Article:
2.1 The factual allegations centred in part on what was or was not said at a cocktail party and a lunch, which D had attended for marketing purposes. This highlights the dangers of such occasions, which are unlikely to be recorded in writing. It could come down to C's word against D's employees, recollected many years after the event. There is clearly a high degree of risk in relying on such recollections.

    2.2 It may well be impractical for a bank marketing its lending to consumers to avoid all such informal situations, but the risk may be mitigated if D makes clear at all other times in all other correspondence with the borrower that it is not acting in an advisory capacity and that the borrower should seek appropriate financial, tax and/or legal advice and rely solely on that advice. If that is done, and can be evidenced (i.e. because it is in writing), it will strongly influence a decision as to both: (i) the enforceability (or fairness) of the basis clauses; and (ii) whether there is an unfair relationship.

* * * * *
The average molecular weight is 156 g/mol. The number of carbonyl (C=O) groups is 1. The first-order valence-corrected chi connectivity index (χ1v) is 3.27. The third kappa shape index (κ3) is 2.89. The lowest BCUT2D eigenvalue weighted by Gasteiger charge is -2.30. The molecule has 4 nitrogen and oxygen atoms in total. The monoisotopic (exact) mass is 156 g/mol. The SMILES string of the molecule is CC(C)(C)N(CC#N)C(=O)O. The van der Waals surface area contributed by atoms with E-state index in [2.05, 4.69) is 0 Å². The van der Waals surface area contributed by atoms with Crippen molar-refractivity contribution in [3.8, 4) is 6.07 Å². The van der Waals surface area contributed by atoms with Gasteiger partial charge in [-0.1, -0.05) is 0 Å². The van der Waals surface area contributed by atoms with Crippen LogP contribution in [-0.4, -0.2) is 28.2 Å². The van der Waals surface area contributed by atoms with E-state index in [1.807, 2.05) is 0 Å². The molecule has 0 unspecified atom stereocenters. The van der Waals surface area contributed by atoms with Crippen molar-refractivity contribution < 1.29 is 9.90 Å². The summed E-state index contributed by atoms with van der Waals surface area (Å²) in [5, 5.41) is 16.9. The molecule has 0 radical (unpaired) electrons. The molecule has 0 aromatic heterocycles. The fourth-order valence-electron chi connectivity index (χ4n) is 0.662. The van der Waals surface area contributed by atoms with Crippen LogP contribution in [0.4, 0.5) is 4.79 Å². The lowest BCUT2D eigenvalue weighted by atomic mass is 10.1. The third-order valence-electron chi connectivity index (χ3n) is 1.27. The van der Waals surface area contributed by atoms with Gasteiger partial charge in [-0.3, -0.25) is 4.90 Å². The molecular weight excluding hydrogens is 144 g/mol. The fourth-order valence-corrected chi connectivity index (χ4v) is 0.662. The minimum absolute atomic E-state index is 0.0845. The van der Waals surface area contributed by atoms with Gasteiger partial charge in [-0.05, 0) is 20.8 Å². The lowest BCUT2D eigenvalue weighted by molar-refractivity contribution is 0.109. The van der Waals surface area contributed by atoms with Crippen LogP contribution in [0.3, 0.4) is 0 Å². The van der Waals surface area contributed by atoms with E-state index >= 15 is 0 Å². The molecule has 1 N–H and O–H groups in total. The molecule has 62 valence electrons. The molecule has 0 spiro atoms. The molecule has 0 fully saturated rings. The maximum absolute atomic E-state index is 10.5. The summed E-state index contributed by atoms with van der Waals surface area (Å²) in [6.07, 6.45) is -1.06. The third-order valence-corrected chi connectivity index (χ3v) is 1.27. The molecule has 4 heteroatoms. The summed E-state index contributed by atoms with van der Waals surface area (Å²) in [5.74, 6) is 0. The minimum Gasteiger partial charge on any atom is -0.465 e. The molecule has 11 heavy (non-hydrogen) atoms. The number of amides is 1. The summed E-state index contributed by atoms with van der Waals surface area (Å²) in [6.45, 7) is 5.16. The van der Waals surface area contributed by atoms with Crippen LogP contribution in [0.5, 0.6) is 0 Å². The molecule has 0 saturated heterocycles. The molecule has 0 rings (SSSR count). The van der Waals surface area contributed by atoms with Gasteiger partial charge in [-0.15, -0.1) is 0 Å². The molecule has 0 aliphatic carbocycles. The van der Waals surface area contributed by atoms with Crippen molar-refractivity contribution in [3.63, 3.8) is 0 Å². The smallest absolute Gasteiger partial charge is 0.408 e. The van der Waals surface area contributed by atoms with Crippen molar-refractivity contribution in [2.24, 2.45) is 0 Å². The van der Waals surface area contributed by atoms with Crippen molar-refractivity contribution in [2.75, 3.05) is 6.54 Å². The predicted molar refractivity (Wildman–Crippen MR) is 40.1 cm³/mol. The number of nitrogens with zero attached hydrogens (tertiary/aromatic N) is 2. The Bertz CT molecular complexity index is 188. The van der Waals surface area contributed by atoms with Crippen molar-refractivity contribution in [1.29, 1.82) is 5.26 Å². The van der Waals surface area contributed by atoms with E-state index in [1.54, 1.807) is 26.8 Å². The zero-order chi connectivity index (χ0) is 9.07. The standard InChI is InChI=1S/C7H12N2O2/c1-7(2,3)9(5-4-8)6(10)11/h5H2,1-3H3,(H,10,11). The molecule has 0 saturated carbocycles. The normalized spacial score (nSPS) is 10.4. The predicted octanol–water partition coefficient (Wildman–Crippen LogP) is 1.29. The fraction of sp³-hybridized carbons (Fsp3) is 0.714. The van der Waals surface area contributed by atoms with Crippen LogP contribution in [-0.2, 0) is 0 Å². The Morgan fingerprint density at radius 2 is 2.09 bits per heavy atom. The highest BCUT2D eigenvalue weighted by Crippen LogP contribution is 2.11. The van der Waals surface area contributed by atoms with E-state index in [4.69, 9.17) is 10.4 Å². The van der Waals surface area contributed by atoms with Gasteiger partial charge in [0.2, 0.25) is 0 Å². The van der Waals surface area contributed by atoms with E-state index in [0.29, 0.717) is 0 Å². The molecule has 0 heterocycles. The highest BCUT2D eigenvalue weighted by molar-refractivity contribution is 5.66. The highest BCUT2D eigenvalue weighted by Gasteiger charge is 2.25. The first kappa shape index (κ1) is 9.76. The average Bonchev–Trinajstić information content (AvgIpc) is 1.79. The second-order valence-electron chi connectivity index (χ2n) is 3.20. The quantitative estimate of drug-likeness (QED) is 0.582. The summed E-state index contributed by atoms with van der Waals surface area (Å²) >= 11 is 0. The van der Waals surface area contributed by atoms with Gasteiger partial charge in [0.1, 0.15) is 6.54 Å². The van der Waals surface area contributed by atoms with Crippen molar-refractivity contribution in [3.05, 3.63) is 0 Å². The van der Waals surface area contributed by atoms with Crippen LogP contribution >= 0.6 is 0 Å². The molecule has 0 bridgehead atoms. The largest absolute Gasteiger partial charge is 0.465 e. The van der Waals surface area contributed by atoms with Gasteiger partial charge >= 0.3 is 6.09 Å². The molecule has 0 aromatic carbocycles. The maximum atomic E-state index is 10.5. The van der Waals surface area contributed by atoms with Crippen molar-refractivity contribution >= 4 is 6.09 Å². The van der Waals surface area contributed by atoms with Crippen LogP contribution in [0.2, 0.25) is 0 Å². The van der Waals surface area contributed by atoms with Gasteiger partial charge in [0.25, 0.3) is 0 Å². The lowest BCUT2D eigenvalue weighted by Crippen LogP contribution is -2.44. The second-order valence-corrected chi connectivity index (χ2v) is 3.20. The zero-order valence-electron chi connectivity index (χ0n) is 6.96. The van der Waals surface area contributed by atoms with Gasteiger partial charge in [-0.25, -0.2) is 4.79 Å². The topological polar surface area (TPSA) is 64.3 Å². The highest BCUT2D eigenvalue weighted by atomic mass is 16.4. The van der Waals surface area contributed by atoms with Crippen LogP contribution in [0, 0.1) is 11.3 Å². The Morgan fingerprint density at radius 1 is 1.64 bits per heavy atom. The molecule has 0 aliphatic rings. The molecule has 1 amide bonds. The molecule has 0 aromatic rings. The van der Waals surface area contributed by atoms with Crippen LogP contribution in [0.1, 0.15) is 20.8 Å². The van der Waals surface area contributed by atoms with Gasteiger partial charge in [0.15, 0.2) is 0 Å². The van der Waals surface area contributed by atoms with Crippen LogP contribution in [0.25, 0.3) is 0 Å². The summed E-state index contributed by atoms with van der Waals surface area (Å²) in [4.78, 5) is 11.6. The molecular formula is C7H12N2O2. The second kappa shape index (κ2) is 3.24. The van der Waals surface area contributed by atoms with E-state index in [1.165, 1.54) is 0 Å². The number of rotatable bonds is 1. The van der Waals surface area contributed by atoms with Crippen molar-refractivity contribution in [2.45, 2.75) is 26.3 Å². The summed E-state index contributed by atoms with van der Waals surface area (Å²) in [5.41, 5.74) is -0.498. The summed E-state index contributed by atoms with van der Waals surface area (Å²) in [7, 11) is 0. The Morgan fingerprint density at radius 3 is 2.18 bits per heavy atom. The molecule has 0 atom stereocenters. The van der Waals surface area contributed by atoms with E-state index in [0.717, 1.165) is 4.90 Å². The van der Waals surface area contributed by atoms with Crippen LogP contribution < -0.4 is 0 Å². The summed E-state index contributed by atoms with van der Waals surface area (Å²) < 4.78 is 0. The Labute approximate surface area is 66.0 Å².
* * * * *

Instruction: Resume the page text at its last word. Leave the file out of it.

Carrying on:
Case details: Carney and Ors v N M Rothschild & Sons Limited [2018] EWHC 958

The content of this article is intended to provide a general guide to the subject matter. Specialist advice should be sought about your specific circumstances.